With the 2020s finally upon us, this new decade promises to be an interesting one for the car world. The global automotive industry moves incredibly quickly—technology, safety tech, speed, and performance, all these elements of automotive design progress at a blistering pace.
This, of course, results in new cars that are safer, more fuel efficient, capable, and holistically better than their predecessors. This rule encompasses every class of vehicle, from sedans, to crossovers, to sports cars and multi-million dollar supercars.
It’s a great time to be in the market for a new car. Some manufacturers are resurrecting discontinued nameplates, some are refining venerable designs, and some are releasing brand-new designs. Here are just seven of the cars we’re most excited to see in the 2020s.
In November 2019, Tesla unveiled perhaps the most polarizing vehicle of the year: the Cybertruck. With an exterior composed of large, flat panels bisected by sharp contours, this unorthodox electric pickup was met with mixed opinions, to say the very least.
Hate it or not, look past the exterior and you’ll find a surprisingly capable electric vehicle. Tesla promises 250-500 miles (400-800 km) of range, optional all-wheel drive, and a large cargo area. Pre orders cost just $100 and a whopping 250,000 have already been placed.
FORD MUSTANG MACH-E
The Tesla Cybertruck wasn’t the only recently-unveiled vehicle plagued by controversy. Ford released an EV of their own in November 2019 in the form of the Mustang Mach-E. Besides being an EV, the Mustang Mach-E is not quite the Mustang sports car you may be picturing.
Instead, the Mach-E is a compact five-door crossover, and this is why some grumblings have arisen from Ford purists. Although no V8 Mustang, the Mach-E instead puts its capabilities on display with its range (250-300 mi; 400-480 km), cargo space, and quick charging.
VOLKSWAGEN GOLF MK8
For nearly 50 years, Volkswagen has provided the world with an economical, fun, and practical car with its venerable Golf hatchback. Now entering its eight generation in 2020, the Mk8 Golf is set to continue the legacy of the Golf nameplate.
In its native Europe, the Golf will be offered with several engine options, among them a mild hybrid powertrain utilizing a small motor. If you live in the US, you may be a little disappointed to hear VW plans to only offer the performance GTI and R trims for sale in the states.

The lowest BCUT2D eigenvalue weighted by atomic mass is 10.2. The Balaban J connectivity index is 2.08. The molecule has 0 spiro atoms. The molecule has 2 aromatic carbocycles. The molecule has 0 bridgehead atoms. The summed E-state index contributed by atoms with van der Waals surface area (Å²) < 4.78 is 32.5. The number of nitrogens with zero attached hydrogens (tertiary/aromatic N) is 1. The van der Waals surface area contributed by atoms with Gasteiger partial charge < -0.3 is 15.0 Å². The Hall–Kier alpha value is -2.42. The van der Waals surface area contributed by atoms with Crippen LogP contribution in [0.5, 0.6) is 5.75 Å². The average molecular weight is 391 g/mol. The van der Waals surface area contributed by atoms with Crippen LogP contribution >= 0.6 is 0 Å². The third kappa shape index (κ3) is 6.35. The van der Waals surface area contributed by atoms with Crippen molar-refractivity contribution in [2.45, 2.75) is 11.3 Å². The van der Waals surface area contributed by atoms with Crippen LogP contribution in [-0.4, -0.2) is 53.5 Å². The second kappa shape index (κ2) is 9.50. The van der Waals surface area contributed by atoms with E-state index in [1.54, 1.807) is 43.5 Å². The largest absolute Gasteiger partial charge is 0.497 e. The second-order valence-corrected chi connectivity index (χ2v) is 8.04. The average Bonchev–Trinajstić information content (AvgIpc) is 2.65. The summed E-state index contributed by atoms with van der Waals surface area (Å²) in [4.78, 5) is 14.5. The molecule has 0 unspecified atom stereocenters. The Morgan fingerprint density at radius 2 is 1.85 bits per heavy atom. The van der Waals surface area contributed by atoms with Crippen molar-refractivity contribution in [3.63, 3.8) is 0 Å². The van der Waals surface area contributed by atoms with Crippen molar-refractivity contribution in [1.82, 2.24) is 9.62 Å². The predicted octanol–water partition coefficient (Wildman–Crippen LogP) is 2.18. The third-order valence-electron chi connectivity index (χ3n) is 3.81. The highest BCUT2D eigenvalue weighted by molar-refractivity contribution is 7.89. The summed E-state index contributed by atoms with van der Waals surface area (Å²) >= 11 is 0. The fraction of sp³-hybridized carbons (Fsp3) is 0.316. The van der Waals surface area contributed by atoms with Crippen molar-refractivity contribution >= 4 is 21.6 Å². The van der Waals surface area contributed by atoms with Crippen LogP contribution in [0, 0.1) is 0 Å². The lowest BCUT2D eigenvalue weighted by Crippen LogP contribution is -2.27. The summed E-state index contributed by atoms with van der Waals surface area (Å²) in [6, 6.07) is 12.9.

MINI ELECTRIC (SE)
The Golf Mk8 won’t be the only new hatchback released in 2020, as Mini will join the fray with its Mini Electric (or Mini SE, depending on the market). The Mini Electric represents a first for the long-standing British marque as the first ever mass-produced EV in its long history.
Starting at just under $30,000 in the US, Mini promises 110 miles of EPA-estimated range thanks to a 32.6 kilowatt-hour battery. Plus, 181 horsepower means this Mini will likely retain the peppy performance characteristic to standard ICE Minis.
Perhaps the complete opposite of a small, peppy electric hatchback is an enormous, gas-guzzling SUV, but that’s exactly what the Hummer was. In its heyday, there was no other vehicle that had quite the character of the original Hummer H1.
However, times have changed since the last H1s, H2s, and H3s rolled off the assembly lines. Now, General Motors seems intent on reviving the Hummer nameplate in a way nobody could have expected: GM’s new Hummer will reportedly be an all-electric pickup truck!
LAND ROVER DEFENDER
In 1983, Land Rover introduced the now-legendary Defender, a bonafide off-road SUV which was in continuous production for 33 years. While production of the Defender ended in 2016, a new model—internally known as the L663—has taken its place.
The 2020 Defender features permanent all-wheel drive, locking differentials, and a two-speed transfer case. Although it differs from the original Defender in its use of an aluminum unibody instead of a body-on-frame design, Land Rover promises capable off-road performance.
For 67 (albeit nonconsecutive) years, the Corvette nameplate has been a staple in the automotive world. Through seven generations, the Corvette has been the king of affordable performance and incredible value for the money, all the while retaining a front-engine design.
In 2019, GM made history by unveiling the first ever mid-engine Corvette: the C8. Starting at just $59,995 in the US, the Corvette’s legacy of incredible value continues. A standard DCT, 490 horsepower, and optional MagneRide suspension seal the deal, all at under US$100,000.
… AND THERE’S MUCH MORE TO COME!
These seven vehicles represent just a small fraction of the vehicles the 2020s will have to offer us lucky consumers. With the rapid pace of technological advancement, we will continue to see even better and better cars come out as the decade progresses.
What cars are you looking forward to seeing and adding to your garage? Comment down below and let us know!